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In your Resolution Tutorial it states that "we found 1080p cameras to be equivalent to roughly 900 'lines', 5MP equivalent to 1,000, etc." Looks like the chart is indicating 1,100... not the 1K as stated. Am I missing something?

JD

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If you look at the zoom in of that chart, you can easily distinguish all 9 vertical lines at around 1,000 TVL, but one is a little unclear at 1,100. It's a bit of a judgement call, but I error on the side of the lower reading.

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Hi! 8 years ago you asked about Imatest. Now theirs' methodics reasonable moved to use SFR charts. Do you consider still to deploy them.

and showed chart in this tutorial is marked as no longer a part of the standard.

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We have from time-to-time considered software analysis as part of our testing, but each time we come to the same answer: that it is a poor metric for how well things perform in the real world. Because testing standards focus on still images, with few exceptions, and most are performed under highly controlled lighting conditions, their applicability to actual surveillance applications would require a lot of interpretation.

That being said, we have recently begun talking about lab testing again, but not as the sole means of testing, just as an additional parameter. We have been doing deeper analysis of video with different stream analyzers lately and will be doing more in the future.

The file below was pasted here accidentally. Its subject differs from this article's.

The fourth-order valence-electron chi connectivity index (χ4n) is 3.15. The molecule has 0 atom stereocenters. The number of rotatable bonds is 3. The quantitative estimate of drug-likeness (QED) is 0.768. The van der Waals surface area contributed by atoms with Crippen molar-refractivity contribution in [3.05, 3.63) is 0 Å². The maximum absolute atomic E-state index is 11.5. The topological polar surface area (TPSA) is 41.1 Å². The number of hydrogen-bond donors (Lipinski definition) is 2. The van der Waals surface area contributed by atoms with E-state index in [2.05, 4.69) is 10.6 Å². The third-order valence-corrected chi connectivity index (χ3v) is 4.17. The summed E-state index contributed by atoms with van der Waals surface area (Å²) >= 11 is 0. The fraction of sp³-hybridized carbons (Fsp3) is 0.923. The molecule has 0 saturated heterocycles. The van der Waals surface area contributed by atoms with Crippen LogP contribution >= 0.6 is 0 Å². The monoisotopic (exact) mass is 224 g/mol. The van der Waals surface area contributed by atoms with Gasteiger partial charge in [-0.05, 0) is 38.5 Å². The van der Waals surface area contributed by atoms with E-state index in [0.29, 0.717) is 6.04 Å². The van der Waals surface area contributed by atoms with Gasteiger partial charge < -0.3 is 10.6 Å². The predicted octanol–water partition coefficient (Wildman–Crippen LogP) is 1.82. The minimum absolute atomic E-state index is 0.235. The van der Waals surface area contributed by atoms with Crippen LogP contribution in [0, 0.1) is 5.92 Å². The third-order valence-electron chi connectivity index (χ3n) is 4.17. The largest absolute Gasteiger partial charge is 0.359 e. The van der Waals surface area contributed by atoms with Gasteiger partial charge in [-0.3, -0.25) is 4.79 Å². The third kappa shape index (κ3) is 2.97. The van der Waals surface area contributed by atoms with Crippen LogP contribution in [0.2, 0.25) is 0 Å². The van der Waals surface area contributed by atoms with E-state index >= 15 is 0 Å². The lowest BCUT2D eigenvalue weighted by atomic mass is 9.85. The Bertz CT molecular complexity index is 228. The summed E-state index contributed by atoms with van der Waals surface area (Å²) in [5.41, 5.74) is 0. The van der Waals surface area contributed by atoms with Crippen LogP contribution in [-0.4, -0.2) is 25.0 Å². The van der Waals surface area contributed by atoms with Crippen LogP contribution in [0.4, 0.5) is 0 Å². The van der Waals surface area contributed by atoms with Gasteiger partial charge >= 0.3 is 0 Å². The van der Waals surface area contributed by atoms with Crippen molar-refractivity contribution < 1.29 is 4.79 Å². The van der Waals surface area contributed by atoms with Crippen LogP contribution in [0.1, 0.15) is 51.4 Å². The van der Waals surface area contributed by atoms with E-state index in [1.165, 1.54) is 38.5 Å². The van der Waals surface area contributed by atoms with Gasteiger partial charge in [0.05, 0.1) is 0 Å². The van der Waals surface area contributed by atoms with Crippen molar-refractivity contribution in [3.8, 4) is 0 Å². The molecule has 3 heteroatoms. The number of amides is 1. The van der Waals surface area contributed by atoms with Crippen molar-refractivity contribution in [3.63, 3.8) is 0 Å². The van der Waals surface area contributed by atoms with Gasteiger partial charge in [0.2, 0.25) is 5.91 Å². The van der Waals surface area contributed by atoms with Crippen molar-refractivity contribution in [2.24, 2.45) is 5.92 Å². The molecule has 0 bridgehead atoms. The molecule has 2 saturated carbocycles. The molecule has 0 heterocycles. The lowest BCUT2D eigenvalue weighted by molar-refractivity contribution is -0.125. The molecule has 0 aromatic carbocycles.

Good tip on the ISO 12233 chart, thanks. We'll take a look at SFR charts and may get one to include in testing. The slanted edges are an interesting test.

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the resolution quiz;

q. What is the horizontal and vertical resolution of a 3 MP camera (Answer in the form: H x V)?

entering 2304x1296 is marked wrong?

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Great article! Compression & Bitrate are HUGE factors. I've always felt resolution to be a 1/3 of the pie. I'm not sold on higher resolution cameras which I feel can overload the processor depending on how high everything gets configured (frame rate, bit rate, resolution). I would love to see a deep dive comparison of NVR/DVR "processors" along with HDD write speeds which I believe dictate everything.

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For me it’s a balance between identification, bandwidth and storage.

7 years ago I implemented a 2MP standard with some exceptions. Higher resolutions must be justified except for areas where pedestrians have not been identified by access control or visitor management systems. For example, parking lots, entrances and sometimes lobbies, depending on the size of the room.

I’ve refused many proposals where the integrator specified 5MP and higher cameras for the entire project for absolutely no reason. They just figured “higher resolution is better”.

There’s many other factors to consider.